Worse than reality
Phil Town on Jose Mourinho's short-lived TV debut
“I’m the face of Portugal in the world,” José Mourinho told the current affairs magazine Visão recently. While footballing heroes such as Eusébio, Luis Figo and Cristiano Ronaldo may still lay some claim to that distinction, it is hard from a global perspective to disagree with Mourinho’s assertion. London-based fashion designer Nuno Reis told Visão: “Suddenly, I’m not someone from a Third World country... I’m from the same country as José Mourinho.”
Mourinho’s popularity/notoriety has impacted greatly on the Portuguese at home, too. As Mourinho says, it has taken a move away from Portugal to get Benfiquistas and Sportinguistas to join Portistas in at least admiring him, if not necessarily liking him. And “Chel-say-ah” have taken over from Manchester United and Real Madrid as Portugal’s favourite foreign club, warranting full live TV coverage of all their games.
It must, then, have seemed perfect sense to independent channel SIC to make a programme around Mourinho. Indeed, a previous appearance by him on the same channel had won 300,000 extra viewers on the night, an immense number for Portuguese TV.
Mourinho was to be a monthly, hour-long conversation with the man, giving him free rein to comment on all aspects of the game, and SIC were banking on it to see off the opposition, more specifically arch rival TVI’s “rurality” show, Quinta das Celebridades (Celebrity Farm). They were to pay Mourinho £10,000 an edition, three times what the most popular commentator on TV, the former politician Marcelo Rebelo de Sousa, is getting with state channel RTP. But each commercial break would bring in, by one estimate, a cool £1 million.
Mourinho’s reasons for doing the programme were less clear. He hardly needed the money, after all: Visão estimated that with salary, plus advertising and sponsorship deals, he will soon be earning around £14,000 an hour. He has said that in 12 or 13 years, he wants to be the Portugal coach, so there may well have been a desire to keep himself in the Portuguese public eye. But after just one edition, on April 18, Mourinho was off the air. The agency in charge of Mourinho’s image, Gestifute, wasted no time in posting the reasons for the split on its website: Mourinho had “little time available to participate in the planning of the programme”; he understood “the limitations of not being able to travel to Lisbon” for it, with “the resulting loss of quality of communication”; and then there was “the abusive use of his words, adulterated and decontextualised by the world’s media”. A programme that had been aimed at the Portuguese market had attracted international attention and this had effectively turned it into a violation of Chelsea’s internal rules on media exposure, which Mourinho had himself helped to draft.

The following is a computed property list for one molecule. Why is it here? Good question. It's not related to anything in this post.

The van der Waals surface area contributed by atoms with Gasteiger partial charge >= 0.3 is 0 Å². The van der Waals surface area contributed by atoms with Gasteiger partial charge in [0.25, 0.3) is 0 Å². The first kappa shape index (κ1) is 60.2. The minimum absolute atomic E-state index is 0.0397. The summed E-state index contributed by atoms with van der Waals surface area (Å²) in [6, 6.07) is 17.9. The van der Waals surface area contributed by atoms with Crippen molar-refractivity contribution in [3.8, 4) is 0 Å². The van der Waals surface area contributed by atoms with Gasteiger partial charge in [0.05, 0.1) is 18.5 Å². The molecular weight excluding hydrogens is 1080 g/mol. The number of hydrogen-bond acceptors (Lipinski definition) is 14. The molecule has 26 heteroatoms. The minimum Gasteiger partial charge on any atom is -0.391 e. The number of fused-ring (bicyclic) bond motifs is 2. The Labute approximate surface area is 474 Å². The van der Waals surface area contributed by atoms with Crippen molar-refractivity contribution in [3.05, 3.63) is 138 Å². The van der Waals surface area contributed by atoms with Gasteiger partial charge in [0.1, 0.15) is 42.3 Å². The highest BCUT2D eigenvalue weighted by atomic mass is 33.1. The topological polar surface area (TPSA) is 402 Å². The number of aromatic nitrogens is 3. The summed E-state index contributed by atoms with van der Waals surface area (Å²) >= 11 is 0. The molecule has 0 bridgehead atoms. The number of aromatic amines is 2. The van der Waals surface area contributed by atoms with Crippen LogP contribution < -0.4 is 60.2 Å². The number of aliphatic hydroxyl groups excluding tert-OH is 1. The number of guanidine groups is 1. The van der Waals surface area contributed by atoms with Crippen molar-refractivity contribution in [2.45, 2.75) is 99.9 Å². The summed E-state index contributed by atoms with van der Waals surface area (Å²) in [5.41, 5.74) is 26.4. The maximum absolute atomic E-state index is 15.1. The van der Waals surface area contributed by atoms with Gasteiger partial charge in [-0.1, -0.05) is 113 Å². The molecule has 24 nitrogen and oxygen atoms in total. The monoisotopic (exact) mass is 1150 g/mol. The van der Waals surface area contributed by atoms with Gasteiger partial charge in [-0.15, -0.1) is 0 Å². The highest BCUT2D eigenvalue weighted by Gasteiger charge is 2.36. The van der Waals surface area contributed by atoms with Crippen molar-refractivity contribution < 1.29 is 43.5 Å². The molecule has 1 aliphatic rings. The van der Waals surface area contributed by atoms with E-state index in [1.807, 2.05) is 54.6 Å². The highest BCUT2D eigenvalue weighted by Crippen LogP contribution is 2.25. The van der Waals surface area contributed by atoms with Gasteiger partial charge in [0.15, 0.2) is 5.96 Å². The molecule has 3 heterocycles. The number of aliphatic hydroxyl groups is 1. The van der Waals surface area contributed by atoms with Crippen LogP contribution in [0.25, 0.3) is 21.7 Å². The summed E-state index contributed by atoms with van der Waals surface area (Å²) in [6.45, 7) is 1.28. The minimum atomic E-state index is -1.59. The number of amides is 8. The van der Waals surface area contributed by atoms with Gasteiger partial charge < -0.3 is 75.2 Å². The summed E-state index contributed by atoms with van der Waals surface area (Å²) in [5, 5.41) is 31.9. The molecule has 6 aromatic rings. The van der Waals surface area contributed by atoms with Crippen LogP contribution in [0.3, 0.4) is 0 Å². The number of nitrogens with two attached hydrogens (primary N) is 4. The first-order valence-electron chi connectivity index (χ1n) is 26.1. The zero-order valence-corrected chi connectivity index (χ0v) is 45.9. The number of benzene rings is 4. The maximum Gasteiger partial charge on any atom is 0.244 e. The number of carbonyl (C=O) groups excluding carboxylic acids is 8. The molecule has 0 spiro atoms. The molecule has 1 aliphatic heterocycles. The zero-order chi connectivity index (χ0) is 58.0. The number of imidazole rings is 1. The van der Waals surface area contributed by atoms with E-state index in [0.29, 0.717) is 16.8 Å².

One of the main reasons for the swift withdrawal will surely have been, though, that Mourinho and his advisers feared the potential damage to his image had he continued. Slouched in front of the Sky studio’s “speaking from London” Houses of Parliament backdrop, the normally urbane Mourinho looked oddly uncomfortable throughout and was disappointingly uncontroversial. The master of the sound-bite sprint was frankly dull over the long distance, just a talking head, which, as it was stationary, drew even more attention than usual to the Supermarionated lower lip.
He talked of the Portuguese title race, of his UEFA ban, of his tactics in the League Cup final (“aided” by resolutely unhelpful graphics), and he touched on the Apito Dourado (Golden Whistle) referee bribery scandal, one of the more delicate moments. Porto had been accused of sweetening the match officials with prostitutes before a game last season; Mourinho seemed a little taken aback by the subject – odd given that he was supposed to have cleared the programme’s content beforehand: “I know what I did at FC Porto and I don’t want to think that it’s true. I don’t even remember the game.” Which was surprising considering the man’s normally photographic memory of his teams’ matches.
At the end of the programme, Mourinho was halfway through an exposition of Chelsea’s upcoming games when the satellite time ran out, cutting him off. A misfiring evening was capped by some bad news for SIC: Mourinho had lost the head-to-head with Celebrity Farm by some 250,000 viewers. It had altogether been a rather unhappy experiment.
From WSC 220 June 2005. What was happening this month
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